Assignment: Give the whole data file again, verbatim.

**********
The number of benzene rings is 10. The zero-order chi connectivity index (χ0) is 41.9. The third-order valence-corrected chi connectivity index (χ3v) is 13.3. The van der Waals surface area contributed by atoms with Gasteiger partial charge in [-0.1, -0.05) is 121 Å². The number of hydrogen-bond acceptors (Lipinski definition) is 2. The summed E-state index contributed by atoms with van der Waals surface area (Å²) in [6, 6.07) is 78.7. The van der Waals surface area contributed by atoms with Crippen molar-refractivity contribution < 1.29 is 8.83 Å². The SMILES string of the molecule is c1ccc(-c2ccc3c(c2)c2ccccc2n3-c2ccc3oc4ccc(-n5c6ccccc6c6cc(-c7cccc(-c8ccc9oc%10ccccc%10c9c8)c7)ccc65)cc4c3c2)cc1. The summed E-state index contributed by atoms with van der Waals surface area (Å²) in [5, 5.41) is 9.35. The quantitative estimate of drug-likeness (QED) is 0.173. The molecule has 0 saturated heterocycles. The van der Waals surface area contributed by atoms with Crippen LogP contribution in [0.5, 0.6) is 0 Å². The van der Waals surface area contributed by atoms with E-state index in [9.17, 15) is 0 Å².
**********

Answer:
The number of benzene rings is 10. The zero-order chi connectivity index (χ0) is 41.9. The third-order valence-corrected chi connectivity index (χ3v) is 13.3. The van der Waals surface area contributed by atoms with Gasteiger partial charge in [-0.1, -0.05) is 121 Å². The number of hydrogen-bond acceptors (Lipinski definition) is 2. The summed E-state index contributed by atoms with van der Waals surface area (Å²) in [6, 6.07) is 78.7. The van der Waals surface area contributed by atoms with Crippen molar-refractivity contribution < 1.29 is 8.83 Å². The SMILES string of the molecule is c1ccc(-c2ccc3c(c2)c2ccccc2n3-c2ccc3oc4ccc(-n5c6ccccc6c6cc(-c7cccc(-c8ccc9oc%10ccccc%10c9c8)c7)ccc65)cc4c3c2)cc1. The summed E-state index contributed by atoms with van der Waals surface area (Å²) in [5, 5.41) is 9.35. The quantitative estimate of drug-likeness (QED) is 0.173. The molecule has 0 saturated heterocycles. The van der Waals surface area contributed by atoms with Crippen LogP contribution in [0.5, 0.6) is 0 Å². The van der Waals surface area contributed by atoms with E-state index in [9.17, 15) is 0 Å².